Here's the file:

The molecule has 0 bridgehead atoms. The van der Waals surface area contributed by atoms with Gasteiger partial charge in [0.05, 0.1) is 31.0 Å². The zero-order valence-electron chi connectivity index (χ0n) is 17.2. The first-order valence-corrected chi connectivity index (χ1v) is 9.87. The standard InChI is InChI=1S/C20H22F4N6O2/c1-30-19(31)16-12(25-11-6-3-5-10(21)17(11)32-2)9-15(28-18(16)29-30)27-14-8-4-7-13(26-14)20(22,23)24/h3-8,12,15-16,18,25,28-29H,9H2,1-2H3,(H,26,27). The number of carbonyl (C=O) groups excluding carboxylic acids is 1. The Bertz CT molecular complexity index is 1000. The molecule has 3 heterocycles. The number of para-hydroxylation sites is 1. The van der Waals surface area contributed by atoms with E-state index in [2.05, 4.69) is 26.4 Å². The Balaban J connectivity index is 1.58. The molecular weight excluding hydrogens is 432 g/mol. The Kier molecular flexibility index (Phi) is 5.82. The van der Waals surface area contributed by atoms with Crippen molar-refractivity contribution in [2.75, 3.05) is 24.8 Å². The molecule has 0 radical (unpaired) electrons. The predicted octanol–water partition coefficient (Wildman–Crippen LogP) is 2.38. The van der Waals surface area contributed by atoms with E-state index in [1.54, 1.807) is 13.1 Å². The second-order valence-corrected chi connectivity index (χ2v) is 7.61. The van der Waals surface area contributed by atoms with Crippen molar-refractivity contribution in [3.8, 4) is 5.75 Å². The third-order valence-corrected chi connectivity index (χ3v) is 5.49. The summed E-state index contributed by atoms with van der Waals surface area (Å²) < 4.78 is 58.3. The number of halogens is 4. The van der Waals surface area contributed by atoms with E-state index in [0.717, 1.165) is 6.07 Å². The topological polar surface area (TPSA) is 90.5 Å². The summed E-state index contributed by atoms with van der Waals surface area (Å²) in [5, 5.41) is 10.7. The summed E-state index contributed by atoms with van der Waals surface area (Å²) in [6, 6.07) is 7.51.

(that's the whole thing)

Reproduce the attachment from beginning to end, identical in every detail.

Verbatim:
The molecule has 0 bridgehead atoms. The van der Waals surface area contributed by atoms with Gasteiger partial charge in [0.05, 0.1) is 31.0 Å². The zero-order valence-electron chi connectivity index (χ0n) is 17.2. The first-order valence-corrected chi connectivity index (χ1v) is 9.87. The standard InChI is InChI=1S/C20H22F4N6O2/c1-30-19(31)16-12(25-11-6-3-5-10(21)17(11)32-2)9-15(28-18(16)29-30)27-14-8-4-7-13(26-14)20(22,23)24/h3-8,12,15-16,18,25,28-29H,9H2,1-2H3,(H,26,27). The number of carbonyl (C=O) groups excluding carboxylic acids is 1. The Bertz CT molecular complexity index is 1000. The molecule has 3 heterocycles. The number of para-hydroxylation sites is 1. The van der Waals surface area contributed by atoms with E-state index in [2.05, 4.69) is 26.4 Å². The Balaban J connectivity index is 1.58. The molecular weight excluding hydrogens is 432 g/mol. The Kier molecular flexibility index (Phi) is 5.82. The van der Waals surface area contributed by atoms with Crippen molar-refractivity contribution in [2.75, 3.05) is 24.8 Å². The molecule has 0 radical (unpaired) electrons. The predicted octanol–water partition coefficient (Wildman–Crippen LogP) is 2.38. The van der Waals surface area contributed by atoms with E-state index in [1.54, 1.807) is 13.1 Å². The second-order valence-corrected chi connectivity index (χ2v) is 7.61. The van der Waals surface area contributed by atoms with Crippen molar-refractivity contribution in [3.8, 4) is 5.75 Å². The third-order valence-corrected chi connectivity index (χ3v) is 5.49. The summed E-state index contributed by atoms with van der Waals surface area (Å²) < 4.78 is 58.3. The number of halogens is 4. The van der Waals surface area contributed by atoms with E-state index in [0.717, 1.165) is 6.07 Å². The topological polar surface area (TPSA) is 90.5 Å². The summed E-state index contributed by atoms with van der Waals surface area (Å²) in [5, 5.41) is 10.7. The summed E-state index contributed by atoms with van der Waals surface area (Å²) in [6, 6.07) is 7.51.